Effective sales forecasting practices generate revenue predictions that help a company stay on track and make more informed decisions to drive predictable revenue growth. Sales forecasting requires a balance between historical and opinion-based data, qualitative and quantitative data, and leading and lagging indicators in order to be as accurate as possible. Collective[i]’s Intelligent ForecastTM delivers a daily automated, adaptive forecast — updates, recommendations, and risk alerts — so an organization can act swiftly and change outcomes for the better.

Renewals, upgrades, and cross-sells

The importance of customer retention can’t be overstated, especially considering the cost of customer acquisition. Renewals, upgrades, and cross-sells all increase revenue growth but don’t require as many company resources as new customer sales.

A revenue operations strategy will only be as effective as it is data-based. The more grounded in data your RevOps strategy is, the easier it becomes not only to justify and generate buy-in from all teams but also to gauge progress, modify objectives and targets, and otherwise monitor and adapt processes as needed.

Phase 2: Creating a revenue operations framework

The next phase of RevOps strategy involves planning a framework and team structure.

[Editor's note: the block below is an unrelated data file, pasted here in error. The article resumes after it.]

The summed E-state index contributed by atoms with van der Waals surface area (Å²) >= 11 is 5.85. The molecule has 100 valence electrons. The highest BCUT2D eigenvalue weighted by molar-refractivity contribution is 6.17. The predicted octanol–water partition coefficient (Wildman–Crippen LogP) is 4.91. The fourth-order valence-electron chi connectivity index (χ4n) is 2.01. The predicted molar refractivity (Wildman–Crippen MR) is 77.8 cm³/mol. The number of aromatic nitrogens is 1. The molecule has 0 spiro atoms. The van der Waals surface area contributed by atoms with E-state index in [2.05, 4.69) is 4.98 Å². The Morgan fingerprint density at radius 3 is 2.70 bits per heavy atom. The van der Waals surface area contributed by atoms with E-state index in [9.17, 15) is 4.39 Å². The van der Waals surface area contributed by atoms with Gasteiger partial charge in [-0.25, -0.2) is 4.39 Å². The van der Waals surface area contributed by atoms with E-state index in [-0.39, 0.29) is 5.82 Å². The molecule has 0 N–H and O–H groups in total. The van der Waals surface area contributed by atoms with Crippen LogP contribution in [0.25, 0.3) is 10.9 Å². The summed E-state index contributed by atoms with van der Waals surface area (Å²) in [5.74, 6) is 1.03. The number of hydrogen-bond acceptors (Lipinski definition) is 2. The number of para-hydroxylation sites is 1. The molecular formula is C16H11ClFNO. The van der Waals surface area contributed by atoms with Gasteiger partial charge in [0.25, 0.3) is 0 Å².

A typical revenue operations framework encompasses four responsibilities: operations, enablement, insights, and tools. RevOps impacts virtually all customer-facing business units, so creating strategies and objectives that unite and align these revenue operations responsibilities (and the individuals or teams that impact them most) is a prime objective for RevOps strategy.

The design of a revenue operations team structure should be based on the prioritized needs of the company as well as its budget. Positions should be created and filled to address the pipeline’s current state. Try to identify the biggest gaps in the revenue operations pipeline first, and then pinpoint the right hire or hires who can make the biggest impact.

Details matter, so once the general framework and team structure have been sketched out, be as specific as possible when creating revenue operations job titles or a revenue operations job description.

Depending on company size and maturity, there are two approaches to consider when building a revenue operations team:

  • For companies with limited resources (or those that aren’t ready to fully commit to RevOps), it may make sense to assign specialized roles to individuals within different departments. This can provide a quick start to implementing a revenue operations strategy.
  • Other companies may find more success with a dedicated RevOps team or department. This could mean reassigning individuals from other teams to create the new department or hiring new team members based on specific RevOps role needs.

Phase 3: Sales planning and forecasting

Sales planning and sales forecasting are two of the most vital functions of revenue operations.

Sales planning

Sales planning consists of five steps, each of which presents unique opportunities to improve the processes and outcomes of specific sales activities.

The five steps to creating a sales plan are:

Step 1. Assess the current state of sales. Think about sales numbers, lead-generation metrics, and pipeline health and performance. A well-rounded sales analysis will include both quantitative sales activities (e.g., time spent per lead, close rate, etc.) and qualitative activities (e.g., contacting new prospects, brand awareness, etc.).